Monday, September 7, 2015

Santa Fe Rail Trail Improvements - Updated

Kid is my co-pilot
The Rail Trail’s transformation from footpath to transportation infrastructure appears to be moving along. Phases two and three of the recent engineering improvements, a five mile section from the Spur Trail to Nine Mile Rd then on to Avenida Vista Grande in Eldorado, are just now nearing the end of nine months of work. The most notable addition is the new trailhead at Nine-Mile Rd including a built-out underpass of the tracks. Many of the previously straight sections along the trail now curl and meander through trees. I'm a fan.

The trail has been undergoing re-alignment, re-surfacing, and erosion protection over the last several years, all part of a long-term effort of the NM Dept of Transportation who manages the railroad easements in partnership with Santa Fe County and SFCounty Open Space who manage the trail. The first improvement phase from Rabbit Rd to the Spur Trail (~1.5mi) was completed in 2013. Parking and trailhead reconstruction went in the year before that. There's another three phases of trail work planned out to the junction with Highway 285. Phase four would complete improvements through Eldorado. The last two miles of the rail into Lamy are privately owned and no trail exists there. Funding for this long term trail work sources from county gross receipt taxes and federal highway administration grants.

The new alignment at Nine-Mile Rd, passes under the trestle
From Nine-Mile down to the trestle
New erosion armoring

Sunflowers and meanders
Realignment and clouds

Related Posts:

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Wednesday, September 2, 2015

Acequia Trail Underpass Scheduled this Fall

Artist's rendering of the new underpass. Much larger than the Zia Rd crossing.
The final public meeting for the Acequia Trail Underpass was held last night. Groundbreaking for the project is expected in as soon as 6-8 weeks. Construction of the entire project is expected to take approx. 9 months, with a focus on completing the tunnel and disrupting traffic on St. Francis much quicker than this. Unlike many Santa Fe developments, this is a project that directly benefits those that live here. It bears remembering that the construction of St Francis Drive back in the 60's divided neighborhoods and projects of this sort begin to bind them together once again.

The meeting was an open house that drew the regular crew of cyclists, urban planners, and grumpy neighbors to discuss the project with the designer and city park and trails managers. Part of the project design was completed by local landscape architect Solange Serquis whom entertained my many questions. I was especially fond of her use of trees and rock work to lighten up what has always been a sad and dusty intersection. Unusually, several city councilors were in attendance (Bushee, Lindell, possibly Rivera) though I didn't get a minute to chat. Wasn't certain if they were there to be seen as part of such a large non-motorized infrastructure project or perhaps to get a feel for the public mood of such an undertaking.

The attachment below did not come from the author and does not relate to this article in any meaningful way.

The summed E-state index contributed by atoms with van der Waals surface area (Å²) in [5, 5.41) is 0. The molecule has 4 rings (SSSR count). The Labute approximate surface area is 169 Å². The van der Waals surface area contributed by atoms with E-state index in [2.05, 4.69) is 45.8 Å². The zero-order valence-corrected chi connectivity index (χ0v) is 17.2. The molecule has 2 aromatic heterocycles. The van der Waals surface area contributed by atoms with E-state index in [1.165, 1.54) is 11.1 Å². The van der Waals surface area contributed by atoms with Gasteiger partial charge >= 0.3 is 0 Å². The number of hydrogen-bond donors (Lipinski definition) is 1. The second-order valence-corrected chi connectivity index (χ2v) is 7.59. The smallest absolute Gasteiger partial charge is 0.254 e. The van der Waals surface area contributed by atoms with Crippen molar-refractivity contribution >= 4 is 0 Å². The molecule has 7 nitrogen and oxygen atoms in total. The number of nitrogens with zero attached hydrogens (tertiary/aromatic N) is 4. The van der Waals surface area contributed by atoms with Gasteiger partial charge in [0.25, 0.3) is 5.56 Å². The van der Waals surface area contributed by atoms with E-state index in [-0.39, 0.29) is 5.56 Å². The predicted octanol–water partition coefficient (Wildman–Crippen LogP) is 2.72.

Cross section view of traffic overhead, the underpass, and east/west entrances
This major piece of the city's urban trail network has been in planning for at least seven years if not longer. Dozens of public meetings led to this point. Big discussions three years back focused on whether the transportation link should be an overpass or underpass, with many elected officials advocating for a more visible, possibly iconic overpass at the city's busiest intersection. The majority of trail users backed the practicality and ease of use of an underpass (a no-brainer in my opinion). The two valid criticisms of the project at this time were user safety (minimized with several lighting and design elements), and the price tag. Cost estimates were large enough that the underpass was designated a non-priority project in the city's transportation plan with maybe an 8-12 year time horizon. This was until a $3.8m federal grant came through last fall and suddenly the largest and most visible non-motorized transportation project in the city's plans was green-lit. The incoming federal dollars equate to $7 in matching funds for each $1 of invested city funding for this project. Or when compared with the $15m in city voter approved trail bonds since 2008, this sum equals a direct return on public trails infrastructure investment of 25%. This is a straight up coup, and whomever wrote up that grant application deserves free drinks and several million hi-fives.

The overview drawings. Railyard Park at right. 
Well then, exciting times and lots to think about. Will the project be complete for next year's May Bike-and-Brew event? Unlikely I suppose. Will complaints from the pending construction traffic be loud and bellicose? Undoubtedly, but this would surely be the case for any road construction anywhere in town for any reason. In return for a few months of traffic cones the planned improvements will be of use for generations of Santa Feans. Will this project lead to more private investment and revitalization in nearby neighborhoods and/or along the nearby St. Francis and Cerrillos corridors? I'd assume yes. How soon until an underpass is feasible along the Santa Fe River Trail at Alameda? I'd guess it's a ways out unless another generous federal grant were to come along to grease the skids.

Update: Trail project delays run into Spring of '16

Related Posts:
 - Acequia Trail Underpass Funding (2014)
 - Arroyo Chamiso Underpass (2012)
 - Area Trail Improvements Page
 - Improvements to the Santa Fe Urban Trail System (2012)

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